A. J. Maxwell’s Steakhouse arrived during the steakhouse glut of 2006, when new entries in the genre were opening every other week. Critics ignored the place, as there was no celebrity or concept to distinguish it from all of the others.
The location has a bit of history. In the 1960s and ’70s, it housed Forum of the 12 Caesars, where waiters donned togas, and praetorian helmets served as ice buckets. Elaborate faux Roman mosaics, which more recent restaurants had covered over, were rediscovered during the renovation. At A. J. Maxwell’s, you can see them again, in all their glory.
A few months ago, we dropped in for a pre-theater meal. It’s an attractive, comfortable space, and service is better than in most classic steakhouses. The menu is expensive, even by steakhouse standards, no doubt reflecting midtown rents. There are nearly a dozen seafood and fish entrées, and they don’t seem to be afterthoughts, unlike, say, the salmon at Peter Luger.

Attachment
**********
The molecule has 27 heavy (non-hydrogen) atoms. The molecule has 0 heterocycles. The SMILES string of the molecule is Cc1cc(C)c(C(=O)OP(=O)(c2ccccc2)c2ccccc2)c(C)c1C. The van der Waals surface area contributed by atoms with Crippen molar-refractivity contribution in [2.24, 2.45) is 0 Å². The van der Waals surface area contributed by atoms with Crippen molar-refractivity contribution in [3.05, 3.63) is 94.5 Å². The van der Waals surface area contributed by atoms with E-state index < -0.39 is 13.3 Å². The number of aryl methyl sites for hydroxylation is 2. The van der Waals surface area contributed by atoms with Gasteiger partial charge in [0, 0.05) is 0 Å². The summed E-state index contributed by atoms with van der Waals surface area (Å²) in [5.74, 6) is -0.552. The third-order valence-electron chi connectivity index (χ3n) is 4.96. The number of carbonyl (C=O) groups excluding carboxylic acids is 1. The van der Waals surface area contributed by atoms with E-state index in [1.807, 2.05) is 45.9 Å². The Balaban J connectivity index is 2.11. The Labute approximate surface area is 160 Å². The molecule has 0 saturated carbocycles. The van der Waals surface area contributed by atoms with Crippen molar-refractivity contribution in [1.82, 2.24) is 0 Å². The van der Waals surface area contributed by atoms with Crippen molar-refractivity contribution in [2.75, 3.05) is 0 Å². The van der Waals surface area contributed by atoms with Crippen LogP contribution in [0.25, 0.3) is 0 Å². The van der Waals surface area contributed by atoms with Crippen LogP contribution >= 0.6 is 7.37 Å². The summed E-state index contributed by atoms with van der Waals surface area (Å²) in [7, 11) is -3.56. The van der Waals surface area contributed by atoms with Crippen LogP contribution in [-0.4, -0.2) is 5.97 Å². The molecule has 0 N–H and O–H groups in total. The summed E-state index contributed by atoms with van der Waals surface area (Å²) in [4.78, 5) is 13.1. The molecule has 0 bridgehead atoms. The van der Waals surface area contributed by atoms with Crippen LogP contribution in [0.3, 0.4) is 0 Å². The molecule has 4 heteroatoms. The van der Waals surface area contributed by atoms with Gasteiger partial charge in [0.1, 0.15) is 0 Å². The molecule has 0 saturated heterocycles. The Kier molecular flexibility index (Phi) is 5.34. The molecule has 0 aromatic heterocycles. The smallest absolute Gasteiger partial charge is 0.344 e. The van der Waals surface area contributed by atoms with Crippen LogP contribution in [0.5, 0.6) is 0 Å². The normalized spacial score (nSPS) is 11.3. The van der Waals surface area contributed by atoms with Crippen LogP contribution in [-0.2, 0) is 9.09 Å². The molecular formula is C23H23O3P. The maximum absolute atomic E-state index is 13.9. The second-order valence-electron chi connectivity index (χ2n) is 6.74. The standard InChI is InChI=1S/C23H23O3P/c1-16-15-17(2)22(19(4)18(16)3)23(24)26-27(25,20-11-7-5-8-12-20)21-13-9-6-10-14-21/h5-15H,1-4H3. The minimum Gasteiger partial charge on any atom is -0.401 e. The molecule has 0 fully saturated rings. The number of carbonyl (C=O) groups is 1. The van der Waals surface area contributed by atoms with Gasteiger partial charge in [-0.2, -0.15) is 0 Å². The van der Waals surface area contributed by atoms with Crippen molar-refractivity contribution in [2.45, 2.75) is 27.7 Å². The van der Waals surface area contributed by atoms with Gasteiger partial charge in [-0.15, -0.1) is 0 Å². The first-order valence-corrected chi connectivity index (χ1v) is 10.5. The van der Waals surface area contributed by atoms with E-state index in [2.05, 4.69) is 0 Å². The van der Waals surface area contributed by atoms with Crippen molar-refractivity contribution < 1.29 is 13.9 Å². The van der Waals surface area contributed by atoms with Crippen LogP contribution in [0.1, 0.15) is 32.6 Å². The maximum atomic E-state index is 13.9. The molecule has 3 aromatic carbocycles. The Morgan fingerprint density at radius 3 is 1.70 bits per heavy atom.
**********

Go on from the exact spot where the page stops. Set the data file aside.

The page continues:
Thick-cut Canadian Bacon in the Peter Luger mold ($3.50; above left) was just fine. Dry-aged ribeye wasn’t bad, but at $47 it needed to be terrific. I suspect it was USDA choice (the default assumption when “prime” isn’t stated), as I didn’t feel or taste the marbling a first-class ribeye ought to have.
A. J. Maxwell’s offers a civilized midtown meal, but steak conoisseurs won’t be putting it on their regular rotation.
A. J. Maxwell’s Steakhouse (57 W. 48th Street between Fifth & Sixth Avenues, West Midtown)